storefront in your signature, making it obvious where the link is
Word of mouth on the Internet is a far more powerful tool than it
ever was in the real world, because now instead of everybody maybe telling one
or two people, they have the potential to reach hundreds and each one of the
hundreds they reach has the same potential. Each time I've had a post or a page
from my blog mentioned on a forum, my traffic has increased.
That's not just the one-time blip as people descend to
see the mentioned article or photos, but a real increase in numbers. That
happens all the time; it's how publicity really works on the Internet, not
through any of these formal sites that charge you x amount of dollars so your
press release can be posted to the wire service or one of their listings.
When I used to do publicity for my theatre company, back in the bad old
days of snailmailed press releases and flyers mailed out to the world at large
through mass postal mailings, statistics showed we could expect between a 1% and
3% return on all material sent out. I wonder if anyone has done that sort of
statistical analysis on these sites that post releases for you.
some of the listings these companies use, and you have to want to read them to
notice anything. No causal eye is going to be attracted to anything they list.
The best publicity you can get will be whatever you can generate on your own. At
least that's the case if you are a publishing company of one like me with a zero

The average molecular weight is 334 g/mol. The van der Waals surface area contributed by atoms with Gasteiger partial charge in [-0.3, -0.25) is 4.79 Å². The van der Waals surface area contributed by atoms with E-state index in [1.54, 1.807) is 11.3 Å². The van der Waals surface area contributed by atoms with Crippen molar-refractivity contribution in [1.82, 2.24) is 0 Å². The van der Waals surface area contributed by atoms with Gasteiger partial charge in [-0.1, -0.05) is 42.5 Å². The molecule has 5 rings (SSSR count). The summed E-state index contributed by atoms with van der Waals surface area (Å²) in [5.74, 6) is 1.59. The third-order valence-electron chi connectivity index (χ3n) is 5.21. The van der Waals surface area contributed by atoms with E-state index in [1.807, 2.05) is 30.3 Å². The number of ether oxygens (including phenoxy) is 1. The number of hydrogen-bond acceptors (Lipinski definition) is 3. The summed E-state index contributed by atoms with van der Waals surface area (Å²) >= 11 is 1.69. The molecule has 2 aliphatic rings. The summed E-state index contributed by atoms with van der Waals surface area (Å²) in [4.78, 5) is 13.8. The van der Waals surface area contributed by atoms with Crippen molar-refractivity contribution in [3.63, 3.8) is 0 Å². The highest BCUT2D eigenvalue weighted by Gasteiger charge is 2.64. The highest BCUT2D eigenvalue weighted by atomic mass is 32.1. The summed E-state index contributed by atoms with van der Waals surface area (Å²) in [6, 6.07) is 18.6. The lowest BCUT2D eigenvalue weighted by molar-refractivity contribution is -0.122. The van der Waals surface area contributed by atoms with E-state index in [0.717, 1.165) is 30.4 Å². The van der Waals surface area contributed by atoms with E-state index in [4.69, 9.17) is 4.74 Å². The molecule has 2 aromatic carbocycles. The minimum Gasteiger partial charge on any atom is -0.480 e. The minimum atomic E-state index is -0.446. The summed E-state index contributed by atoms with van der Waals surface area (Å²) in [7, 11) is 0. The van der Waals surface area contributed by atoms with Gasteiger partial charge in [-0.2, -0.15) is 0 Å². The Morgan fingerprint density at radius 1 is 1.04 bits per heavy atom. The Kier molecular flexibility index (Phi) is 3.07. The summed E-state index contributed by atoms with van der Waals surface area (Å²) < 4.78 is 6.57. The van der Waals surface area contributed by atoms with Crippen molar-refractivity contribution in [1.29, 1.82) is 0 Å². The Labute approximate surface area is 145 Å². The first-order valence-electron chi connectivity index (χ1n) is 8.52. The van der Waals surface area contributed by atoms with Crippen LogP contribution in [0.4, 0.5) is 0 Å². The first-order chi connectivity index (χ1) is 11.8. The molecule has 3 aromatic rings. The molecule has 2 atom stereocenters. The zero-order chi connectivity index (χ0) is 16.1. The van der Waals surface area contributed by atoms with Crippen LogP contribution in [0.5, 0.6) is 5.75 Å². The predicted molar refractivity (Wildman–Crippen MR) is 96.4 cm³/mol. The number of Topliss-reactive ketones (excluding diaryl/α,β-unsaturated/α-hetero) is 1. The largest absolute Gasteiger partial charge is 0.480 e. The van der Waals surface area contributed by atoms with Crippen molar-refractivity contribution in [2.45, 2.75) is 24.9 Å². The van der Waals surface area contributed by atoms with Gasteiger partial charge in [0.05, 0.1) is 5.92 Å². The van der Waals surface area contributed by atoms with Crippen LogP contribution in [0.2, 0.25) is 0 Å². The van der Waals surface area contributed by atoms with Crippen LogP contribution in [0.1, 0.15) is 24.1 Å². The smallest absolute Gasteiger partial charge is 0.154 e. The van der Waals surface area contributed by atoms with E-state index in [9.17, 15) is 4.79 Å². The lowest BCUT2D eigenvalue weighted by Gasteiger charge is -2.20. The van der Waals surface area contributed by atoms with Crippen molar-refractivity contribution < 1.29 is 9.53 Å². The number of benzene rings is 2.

I've sold one copy of the book since I offered it for sale, and
that was through me telling somebody about it. He didn't have to buy it, but he
decided to, for which I'm grateful. Then again, nobody else has to buy it either
but I hope they do. He lives in Virginia and I will probably never meet him, but
we correspond by email. I fully expect that's how whatever sales I make will
occur, either me telling somebody or somebody who reads it and likes it telling
somebody else and so on.
I spent a couple of weeks searching around, and
now it's become obvious, the best way I have of telling people about
NaNoWriMo Notes is on my own, via my website and other word-of-mouth
vehicles. Unless you have the money to place banner ads on high traffic sites,
and see little or no return on them, there's not much point in using any of the
web services available. Free or otherwise, they just don't seem to offer much
that I can't do as well and offer no better guarantee or returns.
Email this • Subscribe to this
Richard Marcus is
a long - haired Canadian iconoclast who writes reviews and opines on the world
as he sees it at Leap In The Dark